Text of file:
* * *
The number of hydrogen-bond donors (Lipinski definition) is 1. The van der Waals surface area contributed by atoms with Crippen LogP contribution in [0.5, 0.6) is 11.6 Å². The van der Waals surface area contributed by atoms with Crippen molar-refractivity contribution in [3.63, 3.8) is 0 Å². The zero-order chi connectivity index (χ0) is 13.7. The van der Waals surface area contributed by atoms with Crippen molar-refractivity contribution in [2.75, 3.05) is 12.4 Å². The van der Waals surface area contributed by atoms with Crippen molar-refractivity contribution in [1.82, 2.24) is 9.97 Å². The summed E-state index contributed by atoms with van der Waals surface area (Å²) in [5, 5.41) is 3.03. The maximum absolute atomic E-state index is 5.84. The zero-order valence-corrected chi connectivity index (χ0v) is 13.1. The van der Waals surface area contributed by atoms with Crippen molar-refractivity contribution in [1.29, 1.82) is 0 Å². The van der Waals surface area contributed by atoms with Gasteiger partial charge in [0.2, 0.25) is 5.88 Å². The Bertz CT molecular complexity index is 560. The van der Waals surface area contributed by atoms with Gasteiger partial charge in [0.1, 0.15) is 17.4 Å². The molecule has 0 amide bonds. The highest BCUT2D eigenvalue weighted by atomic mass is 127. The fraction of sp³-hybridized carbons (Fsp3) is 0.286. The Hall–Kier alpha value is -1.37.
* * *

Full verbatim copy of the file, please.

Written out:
The number of hydrogen-bond donors (Lipinski definition) is 1. The van der Waals surface area contributed by atoms with Crippen LogP contribution in [0.5, 0.6) is 11.6 Å². The van der Waals surface area contributed by atoms with Crippen molar-refractivity contribution in [3.63, 3.8) is 0 Å². The zero-order chi connectivity index (χ0) is 13.7. The van der Waals surface area contributed by atoms with Crippen molar-refractivity contribution in [2.75, 3.05) is 12.4 Å². The van der Waals surface area contributed by atoms with Crippen molar-refractivity contribution in [1.82, 2.24) is 9.97 Å². The summed E-state index contributed by atoms with van der Waals surface area (Å²) in [5, 5.41) is 3.03. The maximum absolute atomic E-state index is 5.84. The zero-order valence-corrected chi connectivity index (χ0v) is 13.1. The van der Waals surface area contributed by atoms with Crippen molar-refractivity contribution in [1.29, 1.82) is 0 Å². The van der Waals surface area contributed by atoms with Gasteiger partial charge in [0.2, 0.25) is 5.88 Å². The Bertz CT molecular complexity index is 560. The van der Waals surface area contributed by atoms with Gasteiger partial charge in [0.1, 0.15) is 17.4 Å². The molecule has 0 amide bonds. The highest BCUT2D eigenvalue weighted by atomic mass is 127. The fraction of sp³-hybridized carbons (Fsp3) is 0.286. The Hall–Kier alpha value is -1.37.